One person was killed and five others critically injured at the Ohio State Fair on Wednesday when they were flung into air after their seats snapped off a ride that hoists and spins people, fire officials told local media.
The accident at the fair, which opened on Wednesday in Columbus, occurred when a section of open-air seating snapped off a “Fireball” ride, TV station WCMH said.
The seats are in a circular configuration and at the end of an arm that lifts riders as they are being spun.
The person killed was an 18-year-old man, the station reported.
The man who died was thrown into the air and landed about 50 feet (15 m) from the ride, the Columbus Dispatch reported a fire official as saying. Names of the person killed and those injured have not been released.
Officials from the fair and the fire department did not respond to calls by Reuters seeking comment.
Ohio Governor John Kasich said all rides at the fair had been shut down for inspection.
“I am terribly saddened by this accident, by the loss of life and that people were injured enjoying Ohio’s state fair,” Kasich said in a statement on Twitter.
Fire Battalion Chief Steve Martin told WCMH that the five people with critical injuries have been transported to nearby hospitals.
A statement on the Ohio State Fair’s Twitter site said the accident was being investigated but offered no details.
(Reporting by Jon Herskovitz in Austin, Texas; Editing by Leslie Adler and Lisa Shumaker)
Two House Democrats push a clever plan that calls Republicans’ bluff on their Biden attacks
Democratic Reps. Katie Porter of California and Max Rose of New York introduced a clever plan this week that will expose whether Republicans’ criticisms of former Vice President Joe Biden in the Ukraine scandal reflect good faith — or if, as many assume, they are just a shameful distraction and a bluff.
The lawmakers announced a bill on Wednesday called the Transparency in Executive Branch Officials’ Finances Act. It has two key components:First, it would require all politically appointed executive branch officials, as well as the president and the vice president, to “disclose any positions they or any members of their extended families hold with foreign-owned businesses, any intellectual property they own that is protected or enforced by a foreign country, and whether any members of their families have stakes in companies that engage in significant foreign business dealings.”Second, it will “require the President and Vice President to disclose their tax returns for the previous five taxable years and prohibit political appointees from accepting payments from foreign entities.”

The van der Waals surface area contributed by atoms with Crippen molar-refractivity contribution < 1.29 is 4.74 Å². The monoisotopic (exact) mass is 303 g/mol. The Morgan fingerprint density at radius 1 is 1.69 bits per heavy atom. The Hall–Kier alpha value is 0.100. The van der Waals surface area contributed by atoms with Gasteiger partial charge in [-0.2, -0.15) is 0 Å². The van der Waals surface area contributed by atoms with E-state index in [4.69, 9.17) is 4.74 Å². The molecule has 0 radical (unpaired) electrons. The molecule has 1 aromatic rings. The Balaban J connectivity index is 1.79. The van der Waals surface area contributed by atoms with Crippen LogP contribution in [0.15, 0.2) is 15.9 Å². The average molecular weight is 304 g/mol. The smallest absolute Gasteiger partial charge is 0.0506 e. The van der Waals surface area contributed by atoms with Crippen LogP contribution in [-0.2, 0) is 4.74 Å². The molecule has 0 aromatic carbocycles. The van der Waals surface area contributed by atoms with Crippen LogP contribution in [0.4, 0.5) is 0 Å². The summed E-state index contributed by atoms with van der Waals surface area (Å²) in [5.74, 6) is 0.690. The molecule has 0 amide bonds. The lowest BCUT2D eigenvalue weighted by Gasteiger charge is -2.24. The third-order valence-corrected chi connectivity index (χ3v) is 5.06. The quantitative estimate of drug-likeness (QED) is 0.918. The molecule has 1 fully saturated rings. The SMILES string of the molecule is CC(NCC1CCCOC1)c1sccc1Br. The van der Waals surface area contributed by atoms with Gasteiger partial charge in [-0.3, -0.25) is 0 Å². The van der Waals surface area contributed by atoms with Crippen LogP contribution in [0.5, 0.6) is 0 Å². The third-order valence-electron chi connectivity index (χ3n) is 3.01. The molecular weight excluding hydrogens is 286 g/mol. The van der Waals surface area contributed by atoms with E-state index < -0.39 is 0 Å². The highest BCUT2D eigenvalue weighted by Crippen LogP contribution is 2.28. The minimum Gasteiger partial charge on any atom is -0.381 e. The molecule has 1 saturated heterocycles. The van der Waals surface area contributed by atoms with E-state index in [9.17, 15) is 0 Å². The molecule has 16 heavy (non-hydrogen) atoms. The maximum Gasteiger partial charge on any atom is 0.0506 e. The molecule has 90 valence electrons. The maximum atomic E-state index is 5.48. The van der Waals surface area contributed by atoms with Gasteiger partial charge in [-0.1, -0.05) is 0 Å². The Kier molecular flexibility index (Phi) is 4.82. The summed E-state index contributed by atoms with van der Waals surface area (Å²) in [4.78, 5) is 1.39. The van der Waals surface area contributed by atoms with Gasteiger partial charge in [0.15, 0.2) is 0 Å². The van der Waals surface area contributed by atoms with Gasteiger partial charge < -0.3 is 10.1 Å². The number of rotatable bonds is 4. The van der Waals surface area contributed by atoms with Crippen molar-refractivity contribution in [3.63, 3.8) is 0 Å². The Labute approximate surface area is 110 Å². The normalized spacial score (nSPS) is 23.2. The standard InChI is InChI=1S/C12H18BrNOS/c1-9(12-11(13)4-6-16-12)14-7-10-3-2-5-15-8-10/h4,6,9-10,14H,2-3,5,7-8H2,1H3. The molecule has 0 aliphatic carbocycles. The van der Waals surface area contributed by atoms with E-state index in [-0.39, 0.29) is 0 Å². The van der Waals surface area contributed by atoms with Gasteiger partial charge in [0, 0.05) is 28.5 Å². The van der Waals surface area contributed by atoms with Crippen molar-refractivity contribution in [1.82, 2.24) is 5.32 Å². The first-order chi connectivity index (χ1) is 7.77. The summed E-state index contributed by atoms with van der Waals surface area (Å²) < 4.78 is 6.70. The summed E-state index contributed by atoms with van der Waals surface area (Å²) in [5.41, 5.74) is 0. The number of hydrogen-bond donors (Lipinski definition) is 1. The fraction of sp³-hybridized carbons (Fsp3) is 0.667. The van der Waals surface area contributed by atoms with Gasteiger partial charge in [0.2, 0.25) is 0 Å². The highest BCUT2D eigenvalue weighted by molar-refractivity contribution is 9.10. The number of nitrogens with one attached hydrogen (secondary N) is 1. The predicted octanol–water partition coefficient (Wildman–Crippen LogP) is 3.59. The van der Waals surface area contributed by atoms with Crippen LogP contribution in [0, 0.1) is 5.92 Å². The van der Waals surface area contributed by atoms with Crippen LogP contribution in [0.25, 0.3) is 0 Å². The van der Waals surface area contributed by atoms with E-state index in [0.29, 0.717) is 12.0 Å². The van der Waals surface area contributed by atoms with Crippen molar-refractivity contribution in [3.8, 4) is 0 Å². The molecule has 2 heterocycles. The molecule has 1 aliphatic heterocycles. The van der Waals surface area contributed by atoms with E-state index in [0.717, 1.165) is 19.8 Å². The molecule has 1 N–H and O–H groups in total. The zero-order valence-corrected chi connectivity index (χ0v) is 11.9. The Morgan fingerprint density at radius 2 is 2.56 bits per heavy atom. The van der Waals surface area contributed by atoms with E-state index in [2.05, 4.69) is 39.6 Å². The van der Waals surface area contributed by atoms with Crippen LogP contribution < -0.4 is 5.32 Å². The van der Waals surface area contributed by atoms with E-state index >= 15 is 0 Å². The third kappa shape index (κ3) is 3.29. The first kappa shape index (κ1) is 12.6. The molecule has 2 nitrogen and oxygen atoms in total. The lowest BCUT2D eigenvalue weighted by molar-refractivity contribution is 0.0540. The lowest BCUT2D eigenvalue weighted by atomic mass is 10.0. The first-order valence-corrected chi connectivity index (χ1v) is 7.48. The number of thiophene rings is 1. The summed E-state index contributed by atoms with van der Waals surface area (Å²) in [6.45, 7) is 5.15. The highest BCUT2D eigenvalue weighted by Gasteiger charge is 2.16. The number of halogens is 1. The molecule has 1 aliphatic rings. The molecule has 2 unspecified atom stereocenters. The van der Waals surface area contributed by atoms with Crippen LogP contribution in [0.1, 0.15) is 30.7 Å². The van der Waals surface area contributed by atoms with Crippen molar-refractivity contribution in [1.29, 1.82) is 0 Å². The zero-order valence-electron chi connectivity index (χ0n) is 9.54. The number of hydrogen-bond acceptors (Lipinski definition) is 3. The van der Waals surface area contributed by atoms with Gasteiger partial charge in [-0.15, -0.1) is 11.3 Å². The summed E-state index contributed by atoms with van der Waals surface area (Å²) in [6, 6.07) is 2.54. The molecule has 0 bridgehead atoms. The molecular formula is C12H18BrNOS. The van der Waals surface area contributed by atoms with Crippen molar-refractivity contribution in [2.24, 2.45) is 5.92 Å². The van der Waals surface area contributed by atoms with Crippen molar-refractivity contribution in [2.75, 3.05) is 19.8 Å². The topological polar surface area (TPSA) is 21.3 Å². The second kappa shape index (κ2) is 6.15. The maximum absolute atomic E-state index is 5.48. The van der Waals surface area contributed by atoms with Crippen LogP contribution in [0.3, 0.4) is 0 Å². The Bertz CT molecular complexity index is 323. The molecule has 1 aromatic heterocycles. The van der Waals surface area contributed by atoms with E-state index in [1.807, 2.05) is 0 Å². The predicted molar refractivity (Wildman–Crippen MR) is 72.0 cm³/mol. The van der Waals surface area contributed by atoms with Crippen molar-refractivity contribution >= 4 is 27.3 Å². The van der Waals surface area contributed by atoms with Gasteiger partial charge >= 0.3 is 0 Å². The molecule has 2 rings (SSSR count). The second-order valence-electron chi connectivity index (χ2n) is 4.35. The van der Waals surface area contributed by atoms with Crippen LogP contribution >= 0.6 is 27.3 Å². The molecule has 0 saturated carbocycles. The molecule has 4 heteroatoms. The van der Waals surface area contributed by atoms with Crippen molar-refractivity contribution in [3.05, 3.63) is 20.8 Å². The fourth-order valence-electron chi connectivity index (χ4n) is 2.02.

What’s clever about the proposal is that it latches on to two important issues, creating a wedge for Republicans. As part of the GOP’s defense of President Donald Trump in the Ukraine scandal, Republicans have argued that the president’s patently corrupt efforts to get a foreign country to investigate Biden, a political rival, were legitimate because the former vice president’s son created a conflict of interest by taking part in business in Ukraine.
Giuliani’s potential witness tampering in Ukraine is impossible to separate from Trump: Judiciary Democrat
On Thursday's edition of MSNBC's "The Beat," Rep. Eric Swalwell (D-CA) broke down how Rudy Giuliani's misconduct in Ukraine is "inseparable" from President Donald Trump's.
"To everyone who asks whether we are moving too quickly, I say the president's lawyer is moving quickly to continue to ask a foreign government to cheat our elections, and doing nothing is completely off the table," said Swalwell, who sits on the House Intelligence and Judiciary Committees, the two most crucial committees in the impeachment inquiry. "We have to secure our elections. We have powerful, uncontradicted evidence now. And now is the time to hold the president accountable and determine just which impeachment articles we should proceed with."
Financial groups gave $745 billion for 258 new coal power plants: Report
Financial institutions have chaneled $745 billion over the past three years to new coal power projects worldwide despite effort to reduce fossil fuel use to fight climate change, a report released Thursday said.
The amount was calculated using data covering both lending and underwriting between January 2017 and September 2019 for all 258 coal plant developers identified in the Global Coal Exit List, drawn up by the Urgewald and BankTrack groups.
Altogether, the report cites more than 1,000 new coal power stations or units in the pipeline.
"Most of the top banks providing loans or investment banking services to these companies acknowledge the risks of climate change, but their actions are a slap in the face to the Paris Climate Agreement," said Greig Aitken, climate campaigner at BankTrack.